Skellig Michael is the larger of two rocky islands located eight miles off the coast of Ireland and accessible by boat.
Day two: Beautiful beaches and Ireland’s highest mountain

Leaving West Cork for County Kerry, the next peninsula along the Wild Atlantic Way is the Iveragh Peninsula, home to the famous Ring of Kerry drive. Take a full day to explore this looped drive, dropping in to the lively towns and villages and enjoying the beautiful beaches and scenery along the way. Cahersiveen has two old forts and a castle to see, while Sneem is dotted with quaint, photogenic cottages.

There’s plenty to do here, too—stroll the sands of Rossbeigh beach, go kayaking, horseback riding, or hiking, or even tackle Ireland’s highest mountain Carrauntoohil with a guide. (It’s 3,405 feet, or 1,038 meters.)

At the end of the headland beside Ballinskelligs, you’ll see the outlines of two rocky islands that lie eight miles out to sea: Skellig Michael and Small Skellig. Monks lived on these rocks in stone beehive huts until the 13th century. Now, the islands are a UNESCO World Heritage Site and are full of bird life, with thousands of pairs of puffins and gannets nesting on the cliffs. The Skelligs were even featured in recent Star Wars movies.

You can learn more about the islands at the Skellig Experience Visitor Centre on Valentia Island, or in good weather take a boat trip out from Portmagee. The whole area has also been designated the Kerry International Dark-Sky Reserve, with superb views of the starry skies on clear nights.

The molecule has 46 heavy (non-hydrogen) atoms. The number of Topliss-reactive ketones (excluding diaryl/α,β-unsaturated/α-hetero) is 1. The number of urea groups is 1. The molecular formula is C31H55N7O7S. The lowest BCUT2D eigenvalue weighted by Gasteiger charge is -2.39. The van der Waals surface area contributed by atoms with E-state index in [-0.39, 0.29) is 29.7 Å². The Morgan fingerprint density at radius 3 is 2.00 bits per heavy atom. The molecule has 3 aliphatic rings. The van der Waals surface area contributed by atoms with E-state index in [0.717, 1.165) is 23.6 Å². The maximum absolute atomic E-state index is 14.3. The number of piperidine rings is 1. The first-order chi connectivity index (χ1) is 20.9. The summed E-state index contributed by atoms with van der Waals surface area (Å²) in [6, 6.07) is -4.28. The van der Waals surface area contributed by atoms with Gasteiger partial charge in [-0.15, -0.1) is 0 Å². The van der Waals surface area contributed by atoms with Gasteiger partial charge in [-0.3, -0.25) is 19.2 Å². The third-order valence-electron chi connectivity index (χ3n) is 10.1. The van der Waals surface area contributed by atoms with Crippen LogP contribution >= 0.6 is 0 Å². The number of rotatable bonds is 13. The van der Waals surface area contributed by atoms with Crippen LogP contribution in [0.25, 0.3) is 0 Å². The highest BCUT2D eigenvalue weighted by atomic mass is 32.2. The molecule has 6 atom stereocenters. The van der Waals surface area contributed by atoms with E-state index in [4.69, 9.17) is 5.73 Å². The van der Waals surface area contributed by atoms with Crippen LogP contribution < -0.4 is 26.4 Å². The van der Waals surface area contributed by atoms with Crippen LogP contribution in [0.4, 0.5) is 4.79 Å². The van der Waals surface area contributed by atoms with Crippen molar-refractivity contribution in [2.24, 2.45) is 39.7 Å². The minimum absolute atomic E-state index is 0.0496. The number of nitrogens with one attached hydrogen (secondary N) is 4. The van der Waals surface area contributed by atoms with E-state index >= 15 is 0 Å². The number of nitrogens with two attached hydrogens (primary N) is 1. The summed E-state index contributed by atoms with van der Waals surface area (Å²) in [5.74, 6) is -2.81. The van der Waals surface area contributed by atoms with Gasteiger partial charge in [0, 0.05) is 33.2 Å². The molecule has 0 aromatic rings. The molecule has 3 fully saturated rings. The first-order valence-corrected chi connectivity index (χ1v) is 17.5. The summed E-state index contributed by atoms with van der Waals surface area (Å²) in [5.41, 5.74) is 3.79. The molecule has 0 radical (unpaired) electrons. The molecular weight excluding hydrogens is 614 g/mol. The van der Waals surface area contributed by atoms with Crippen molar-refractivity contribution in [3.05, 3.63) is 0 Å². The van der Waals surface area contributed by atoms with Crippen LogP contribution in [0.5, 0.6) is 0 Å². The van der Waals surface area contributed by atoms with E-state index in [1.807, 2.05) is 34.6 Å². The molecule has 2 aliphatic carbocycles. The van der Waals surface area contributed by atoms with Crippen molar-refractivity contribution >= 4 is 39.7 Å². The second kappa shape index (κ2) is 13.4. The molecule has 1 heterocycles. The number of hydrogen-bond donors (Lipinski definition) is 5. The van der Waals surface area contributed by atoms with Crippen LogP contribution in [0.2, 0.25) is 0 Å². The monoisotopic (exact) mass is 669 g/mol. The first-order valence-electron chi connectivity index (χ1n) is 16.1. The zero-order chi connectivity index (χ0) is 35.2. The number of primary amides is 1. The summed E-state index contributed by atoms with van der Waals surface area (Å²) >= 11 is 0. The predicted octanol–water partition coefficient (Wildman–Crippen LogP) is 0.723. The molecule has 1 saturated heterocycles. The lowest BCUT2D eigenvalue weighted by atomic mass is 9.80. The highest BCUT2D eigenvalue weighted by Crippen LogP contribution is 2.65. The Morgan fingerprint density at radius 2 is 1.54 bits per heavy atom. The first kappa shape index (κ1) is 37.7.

Ross Castle is a 15-century tower house in Killarney National Park.
Day three: Lake exploration and people-watching

With lakes, mountains, waterfalls, and a lively town centre, Killarney is touristy, but a great base for exploring the Kerry area. There’s plenty to explore in and around the town, too. From here, you can leave the car for the day and take a horse-drawn jarvey (jaunting) car instead. Explore the Victorian mansion and gardens of Muckross House and Killarney National Park, or travel through the spectacular Gap of Dunloe mountain pass in the MacGillycuddy's Reeks mountain range.

Killarney is set on Lough Leane, the largest of the region’s three lakes. You can take a relaxing boat tour to the island of Inisfallen or try kayaking at Ross Castle.

In the town itself, explore shops for local crafts, enjoy people-watching over a pot of tea in a café, or drop in to a pub in the evening for a lively session of traditional music.

Slea Head offers spectacular coastal views of the Dingle Peninsula.

Day four: Whales, dolphins, and breathtaking scenery

The Dingle Peninsula is another popular looped drive in County Kerry, with buzzing towns and lots of activities along the way. To get here, you will drive over the Conor Pass, Ireland’s highest mountain pass, with expansive views down over the peninsula, showcasing the hills, lakes, farmland, and twisting mountain roads below.

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Dingle itself is a colorful town full of shops, restaurants, and galleries, as well as a harbor where you can book a boat trip. You’ll probably meet lots of local characters, but take a dolphin- or whale-watching trip off the Dingle Peninsula and you might be lucky enough to meet the local resident dolphin, Funghie.

Another outing to consider is a day trip to the Blasket Islands at the tip of the Dingle Peninsula. The islands are no longer inhabited; you can learn more about them and the early islanders’ way of life at the Blasket Centre in Dunquin (or Dún Chaoin, as it is often written in Irish), which overlooks the islands. The Dingle area is a Gaeltacht—meaning an Irish-speaking area—so you will see signs and place names written in Irish.